Regardless of the type of finish, the exteriors of all vehicles are subject to environmental wear and tear. With just a few years on the road, a car loses its original colour and showroom shine due to various environmental factors. If you don’t do your part to maintain your car’s paint, it will pretty soon look old.
Ironically, this component of the car that affects how it looks is also bombarded most by the elements. Ultraviolet rays, heat and contaminants like sulfur and nitric acids in the air combine to oxidize the paint and clear coat, dulling the finish and producing the swirls that you see after a while. And in countries where winter is a seasonal reality, road salts trigger chemical reactions that accelerate the pitting and rusting of the car’s paint and undercarriage. Washing you car regularly is a best practice to maintain your car’s paint.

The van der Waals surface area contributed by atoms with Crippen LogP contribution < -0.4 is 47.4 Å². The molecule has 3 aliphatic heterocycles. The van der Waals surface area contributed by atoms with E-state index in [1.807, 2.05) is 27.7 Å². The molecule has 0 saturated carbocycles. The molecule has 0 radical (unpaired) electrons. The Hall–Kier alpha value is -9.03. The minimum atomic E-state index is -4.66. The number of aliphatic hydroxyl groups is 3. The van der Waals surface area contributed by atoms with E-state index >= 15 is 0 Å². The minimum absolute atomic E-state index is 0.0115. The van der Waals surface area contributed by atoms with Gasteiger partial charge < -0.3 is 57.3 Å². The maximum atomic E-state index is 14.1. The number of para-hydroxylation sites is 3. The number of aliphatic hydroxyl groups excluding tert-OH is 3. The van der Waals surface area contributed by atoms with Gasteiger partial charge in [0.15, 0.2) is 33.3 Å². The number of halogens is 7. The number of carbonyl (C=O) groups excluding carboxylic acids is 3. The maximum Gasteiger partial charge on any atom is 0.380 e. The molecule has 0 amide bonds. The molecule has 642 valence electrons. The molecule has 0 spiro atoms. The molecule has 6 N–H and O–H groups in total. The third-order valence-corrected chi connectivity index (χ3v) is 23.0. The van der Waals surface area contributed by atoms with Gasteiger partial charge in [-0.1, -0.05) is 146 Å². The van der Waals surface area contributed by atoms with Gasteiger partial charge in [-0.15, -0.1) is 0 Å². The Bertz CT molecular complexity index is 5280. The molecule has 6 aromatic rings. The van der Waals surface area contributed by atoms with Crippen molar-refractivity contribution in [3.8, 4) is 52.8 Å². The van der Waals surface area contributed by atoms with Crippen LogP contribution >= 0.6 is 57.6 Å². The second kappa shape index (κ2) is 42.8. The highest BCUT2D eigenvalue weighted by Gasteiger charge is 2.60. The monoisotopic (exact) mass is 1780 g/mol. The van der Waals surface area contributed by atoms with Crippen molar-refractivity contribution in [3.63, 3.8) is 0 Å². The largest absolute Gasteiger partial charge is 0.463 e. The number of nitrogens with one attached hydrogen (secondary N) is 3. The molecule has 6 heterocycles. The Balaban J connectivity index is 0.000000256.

When it comes to waxes and polishes, everyone will recommend something different to maintain your car’s paint. And each individual swears by a particular product. For every product that is someone’s favorite, there is some other guy who hates it. There are even arguments about using liquid waxes or paste because of the residue they supposedly leave behind. In the end, it’s a question of what is good enough for a particular car owner. Most commuter type car owners will not bother with the two-bucket wash method or go through the clay bar routine to maintain their car’s finish. A simple wax job would be enough every 2-3 months. But if you’re talking about a luxury car, a sports car or a classic restoration project, then maintaining a car show finish is justified. The array of products used to detail cars like these can fill a whole cabinet and their types and use is beyond the scope of this article. There are entire forums devoted on how to maintain your car’s paint and that is where you need to spend time if spending a day cleaning and polishing your car is your type of thing.